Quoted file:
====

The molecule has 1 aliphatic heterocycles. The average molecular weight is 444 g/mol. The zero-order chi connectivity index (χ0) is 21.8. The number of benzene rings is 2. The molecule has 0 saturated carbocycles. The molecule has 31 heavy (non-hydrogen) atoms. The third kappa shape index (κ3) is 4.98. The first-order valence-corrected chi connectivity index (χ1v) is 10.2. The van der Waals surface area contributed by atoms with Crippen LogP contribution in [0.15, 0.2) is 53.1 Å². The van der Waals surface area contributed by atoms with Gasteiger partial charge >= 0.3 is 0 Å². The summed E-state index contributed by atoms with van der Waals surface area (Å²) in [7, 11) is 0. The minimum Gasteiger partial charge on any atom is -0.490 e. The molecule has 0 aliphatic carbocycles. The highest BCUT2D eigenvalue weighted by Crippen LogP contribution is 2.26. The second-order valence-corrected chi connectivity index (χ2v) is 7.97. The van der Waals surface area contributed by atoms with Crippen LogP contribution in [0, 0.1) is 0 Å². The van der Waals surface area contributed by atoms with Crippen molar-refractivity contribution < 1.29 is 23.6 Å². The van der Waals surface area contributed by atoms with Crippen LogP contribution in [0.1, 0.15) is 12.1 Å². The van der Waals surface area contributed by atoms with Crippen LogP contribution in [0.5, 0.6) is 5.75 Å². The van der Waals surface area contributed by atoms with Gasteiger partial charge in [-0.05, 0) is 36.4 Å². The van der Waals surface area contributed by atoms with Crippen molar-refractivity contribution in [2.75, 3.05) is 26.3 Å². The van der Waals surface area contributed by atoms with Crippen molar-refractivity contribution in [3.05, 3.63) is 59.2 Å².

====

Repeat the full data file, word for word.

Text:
The molecule has 1 aliphatic heterocycles. The average molecular weight is 444 g/mol. The zero-order chi connectivity index (χ0) is 21.8. The number of benzene rings is 2. The molecule has 0 saturated carbocycles. The molecule has 31 heavy (non-hydrogen) atoms. The third kappa shape index (κ3) is 4.98. The first-order valence-corrected chi connectivity index (χ1v) is 10.2. The van der Waals surface area contributed by atoms with Crippen LogP contribution in [0.15, 0.2) is 53.1 Å². The van der Waals surface area contributed by atoms with Gasteiger partial charge >= 0.3 is 0 Å². The summed E-state index contributed by atoms with van der Waals surface area (Å²) in [7, 11) is 0. The minimum Gasteiger partial charge on any atom is -0.490 e. The molecule has 0 aliphatic carbocycles. The highest BCUT2D eigenvalue weighted by Crippen LogP contribution is 2.26. The second-order valence-corrected chi connectivity index (χ2v) is 7.97. The van der Waals surface area contributed by atoms with Crippen LogP contribution in [0, 0.1) is 0 Å². The van der Waals surface area contributed by atoms with Crippen molar-refractivity contribution < 1.29 is 23.6 Å². The van der Waals surface area contributed by atoms with Crippen LogP contribution in [0.1, 0.15) is 12.1 Å². The van der Waals surface area contributed by atoms with Crippen LogP contribution in [0.5, 0.6) is 5.75 Å². The van der Waals surface area contributed by atoms with Gasteiger partial charge in [-0.05, 0) is 36.4 Å². The van der Waals surface area contributed by atoms with Crippen molar-refractivity contribution in [2.75, 3.05) is 26.3 Å². The van der Waals surface area contributed by atoms with Crippen molar-refractivity contribution in [3.05, 3.63) is 59.2 Å².